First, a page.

But while the land communication with Jackson in Mississippi remains unbroken, we do not think it likely that the garrison will be starved out. And the squadron of Admiral Porter will stand in need of its own supplies, which will not be very easily obtained. His vessels may find it easier to float down past Vicksburg in the night than to ascend the stream in front of the same guns. Some additional impediment some strengthening of the batteries of Port Hudson, may make the position of Farragut and Porter so critical that these adventurous navigators may wish they had not been so rash as to beard in their own waters the defenders of the Southern Confederacy. THE MORMONS AND THE FEDERAL GOVERN-MENT.

The Desert News of March 18 has been received here. It contains a sermon delivered by Brigham, in the Tabernacle, March 8, upon the wrongs and persecutions, both present and past, of the Mormon people, and the conduct, both present and past, of the general government and the several state governments towards them. He proclaims the Mormons a loyal people refers to the Mormon battalion that volunteered for the Mexican war, and which was commanded by Colonel St. George Cook and this, he says, they did just after they had been driven in the dead of winter from Nauvoo, and their every religious and political rights trampled under foot by mobocrats. There were none left to defend our rights.

We were driven from every right freemen ought to possess." He says, The Mormon people are filled with patience and long suffering, clinging to the institutions bequeathed to us by our fathers as closely and as tenaciously as ever babe clung to maternal breast." He winds up with rather a questionable declaration of loyalty But, if the government of the United States should now ask for a battalion of men to furht in the rre- sent battle fields of the nation, while there is a camp of Boiuiers irom aoroau locateu wicnin tne corporate limits of this city, I would see them in first." He is severe on Indian expeditions by the government, and says, I will, comparatively speaking, take one plug of tobacco, a shirt, a three cents worth of paint, and save more life and hinder more Indian depredations than they can by expending millions of dollars vested in an army to tight and kill the Indians." THE KEOKUK. In coming out of action the Keokuk had the advance, and before she had arrived at the buoy I was alongside of her in a small It was nearly daik at the time, but great holes were visible in her sides, her prow, her atter turret, and her smokestack. Her plates were bent, and bolts protruded here and there all over her. Before the action her sloping sides and her turrets had been "slushed" with tallow, and to avoid contact with this substance I placed my feet in the shot boles, and literally ascended to her deck as by a ladder. Until that moment I confess my conception of the terrible earnestness with which the rebels had fought was far behind the reality.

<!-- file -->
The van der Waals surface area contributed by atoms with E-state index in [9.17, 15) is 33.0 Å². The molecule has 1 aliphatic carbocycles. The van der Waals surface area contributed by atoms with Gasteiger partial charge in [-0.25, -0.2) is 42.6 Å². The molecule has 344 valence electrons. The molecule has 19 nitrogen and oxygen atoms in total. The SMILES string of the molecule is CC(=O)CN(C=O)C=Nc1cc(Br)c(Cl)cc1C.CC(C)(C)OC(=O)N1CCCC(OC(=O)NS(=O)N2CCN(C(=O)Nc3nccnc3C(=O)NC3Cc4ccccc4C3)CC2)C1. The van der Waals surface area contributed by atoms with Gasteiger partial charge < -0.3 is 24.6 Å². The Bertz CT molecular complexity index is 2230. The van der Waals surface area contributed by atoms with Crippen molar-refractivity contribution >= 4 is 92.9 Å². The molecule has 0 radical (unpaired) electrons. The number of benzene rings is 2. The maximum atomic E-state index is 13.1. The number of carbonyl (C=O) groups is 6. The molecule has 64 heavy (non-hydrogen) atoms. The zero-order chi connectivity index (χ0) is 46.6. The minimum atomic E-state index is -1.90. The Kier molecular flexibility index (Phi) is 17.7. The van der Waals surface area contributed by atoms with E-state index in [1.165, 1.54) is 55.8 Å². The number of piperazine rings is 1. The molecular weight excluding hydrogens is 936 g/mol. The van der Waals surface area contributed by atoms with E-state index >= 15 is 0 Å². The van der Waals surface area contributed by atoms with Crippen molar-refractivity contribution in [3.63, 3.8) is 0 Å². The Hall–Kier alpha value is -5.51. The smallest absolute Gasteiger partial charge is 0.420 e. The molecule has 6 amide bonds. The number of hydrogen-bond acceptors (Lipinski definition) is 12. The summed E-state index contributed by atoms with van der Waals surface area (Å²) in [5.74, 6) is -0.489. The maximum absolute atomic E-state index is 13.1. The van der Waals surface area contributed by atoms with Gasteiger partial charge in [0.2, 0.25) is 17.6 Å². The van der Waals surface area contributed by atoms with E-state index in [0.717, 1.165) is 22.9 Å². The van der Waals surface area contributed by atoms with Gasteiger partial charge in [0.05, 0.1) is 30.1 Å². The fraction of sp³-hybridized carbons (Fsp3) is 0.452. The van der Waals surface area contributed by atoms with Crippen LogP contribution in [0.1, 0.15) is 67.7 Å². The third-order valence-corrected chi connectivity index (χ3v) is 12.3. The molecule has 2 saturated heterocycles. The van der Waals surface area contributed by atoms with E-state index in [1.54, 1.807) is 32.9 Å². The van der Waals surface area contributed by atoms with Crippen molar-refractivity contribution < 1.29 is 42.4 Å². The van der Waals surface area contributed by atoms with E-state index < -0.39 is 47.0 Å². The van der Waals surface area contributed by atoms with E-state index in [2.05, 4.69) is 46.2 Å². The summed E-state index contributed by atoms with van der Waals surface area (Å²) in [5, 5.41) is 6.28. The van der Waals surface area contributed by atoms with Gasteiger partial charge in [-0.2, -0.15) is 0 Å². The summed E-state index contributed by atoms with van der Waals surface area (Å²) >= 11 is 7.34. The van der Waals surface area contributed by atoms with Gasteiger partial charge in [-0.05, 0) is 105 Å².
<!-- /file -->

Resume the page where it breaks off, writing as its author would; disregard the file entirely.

So thickly did she wear her sears that no one had been able at that time to count them. One round shot penetrated her after farret, the sides of which, it will be remembered, are fustrums of cowes, whue the turrets of the Monitors are perpendicular cylinders. Another shot passed through her port bow, and still another through her starboard quarter. These were all steel projectiles of 1001b. weight, and polished to the smoothness of a knife blade.

The terrible effect of these projectiles may be imagined when it is stated that one of tbem, striking tbe atter turret at an angle, when the vessel was almost under the walls of the fort, buried itself in the iron mail, and there remains. New York Herald Corre. spondent. Much in the Way. It is thought that measures will be taken by the Executive to rid Washington of a surplus of the negro population.

It is estimated that there are now in the district some 25,000 negroes, being an increase of neaily 15,000 since the war broke out. A large number are iaie, ana tne appeal wnich has been made to humanitarians to aid in supporting them has been very feebly responded to. New York World. Ingenious Devices are resorted to by the Confederate agents in the North fer convevinir desDatches to the South. One man, who wore brass buttons on his coat, carried the despatches in his buttons.